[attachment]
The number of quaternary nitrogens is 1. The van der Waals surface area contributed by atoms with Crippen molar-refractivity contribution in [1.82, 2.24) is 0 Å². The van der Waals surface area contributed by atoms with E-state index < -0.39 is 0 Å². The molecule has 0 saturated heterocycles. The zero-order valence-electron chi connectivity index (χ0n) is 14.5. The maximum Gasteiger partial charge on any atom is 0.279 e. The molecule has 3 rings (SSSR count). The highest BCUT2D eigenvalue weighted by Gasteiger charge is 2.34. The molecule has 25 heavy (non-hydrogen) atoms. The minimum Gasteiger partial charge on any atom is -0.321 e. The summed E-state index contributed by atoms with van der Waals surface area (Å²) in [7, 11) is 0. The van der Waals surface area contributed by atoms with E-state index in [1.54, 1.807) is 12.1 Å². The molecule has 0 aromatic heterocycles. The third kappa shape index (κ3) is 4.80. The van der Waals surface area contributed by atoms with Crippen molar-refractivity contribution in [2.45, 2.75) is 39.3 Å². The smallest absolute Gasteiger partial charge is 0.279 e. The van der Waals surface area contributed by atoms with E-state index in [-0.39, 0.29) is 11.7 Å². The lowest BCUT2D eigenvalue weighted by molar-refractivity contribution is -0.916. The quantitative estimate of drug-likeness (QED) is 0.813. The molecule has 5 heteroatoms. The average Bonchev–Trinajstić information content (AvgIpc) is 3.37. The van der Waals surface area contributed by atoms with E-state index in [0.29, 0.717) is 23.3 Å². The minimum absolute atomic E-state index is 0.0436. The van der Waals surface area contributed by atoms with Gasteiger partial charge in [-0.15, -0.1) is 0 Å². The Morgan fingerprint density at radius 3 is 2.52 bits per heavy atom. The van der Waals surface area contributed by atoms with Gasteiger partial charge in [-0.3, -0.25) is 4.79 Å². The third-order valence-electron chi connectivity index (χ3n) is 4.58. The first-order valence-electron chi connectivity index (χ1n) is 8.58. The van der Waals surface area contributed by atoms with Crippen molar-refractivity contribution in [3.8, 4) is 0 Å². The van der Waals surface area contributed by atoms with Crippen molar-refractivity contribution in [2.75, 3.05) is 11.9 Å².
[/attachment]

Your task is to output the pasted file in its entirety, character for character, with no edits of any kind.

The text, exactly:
The number of quaternary nitrogens is 1. The van der Waals surface area contributed by atoms with Crippen molar-refractivity contribution in [1.82, 2.24) is 0 Å². The van der Waals surface area contributed by atoms with E-state index < -0.39 is 0 Å². The molecule has 0 saturated heterocycles. The zero-order valence-electron chi connectivity index (χ0n) is 14.5. The maximum Gasteiger partial charge on any atom is 0.279 e. The molecule has 3 rings (SSSR count). The highest BCUT2D eigenvalue weighted by Gasteiger charge is 2.34. The molecule has 25 heavy (non-hydrogen) atoms. The minimum Gasteiger partial charge on any atom is -0.321 e. The summed E-state index contributed by atoms with van der Waals surface area (Å²) in [7, 11) is 0. The van der Waals surface area contributed by atoms with E-state index in [1.54, 1.807) is 12.1 Å². The molecule has 0 aromatic heterocycles. The third kappa shape index (κ3) is 4.80. The van der Waals surface area contributed by atoms with Crippen molar-refractivity contribution in [2.45, 2.75) is 39.3 Å². The smallest absolute Gasteiger partial charge is 0.279 e. The van der Waals surface area contributed by atoms with E-state index in [-0.39, 0.29) is 11.7 Å². The lowest BCUT2D eigenvalue weighted by molar-refractivity contribution is -0.916. The quantitative estimate of drug-likeness (QED) is 0.813. The molecule has 5 heteroatoms. The average Bonchev–Trinajstić information content (AvgIpc) is 3.37. The van der Waals surface area contributed by atoms with E-state index in [0.29, 0.717) is 23.3 Å². The minimum absolute atomic E-state index is 0.0436. The van der Waals surface area contributed by atoms with Gasteiger partial charge in [-0.15, -0.1) is 0 Å². The Morgan fingerprint density at radius 3 is 2.52 bits per heavy atom. The van der Waals surface area contributed by atoms with Gasteiger partial charge in [-0.3, -0.25) is 4.79 Å². The third-order valence-electron chi connectivity index (χ3n) is 4.58. The first-order valence-electron chi connectivity index (χ1n) is 8.58. The van der Waals surface area contributed by atoms with Crippen molar-refractivity contribution in [3.8, 4) is 0 Å². The van der Waals surface area contributed by atoms with Crippen molar-refractivity contribution in [2.75, 3.05) is 11.9 Å².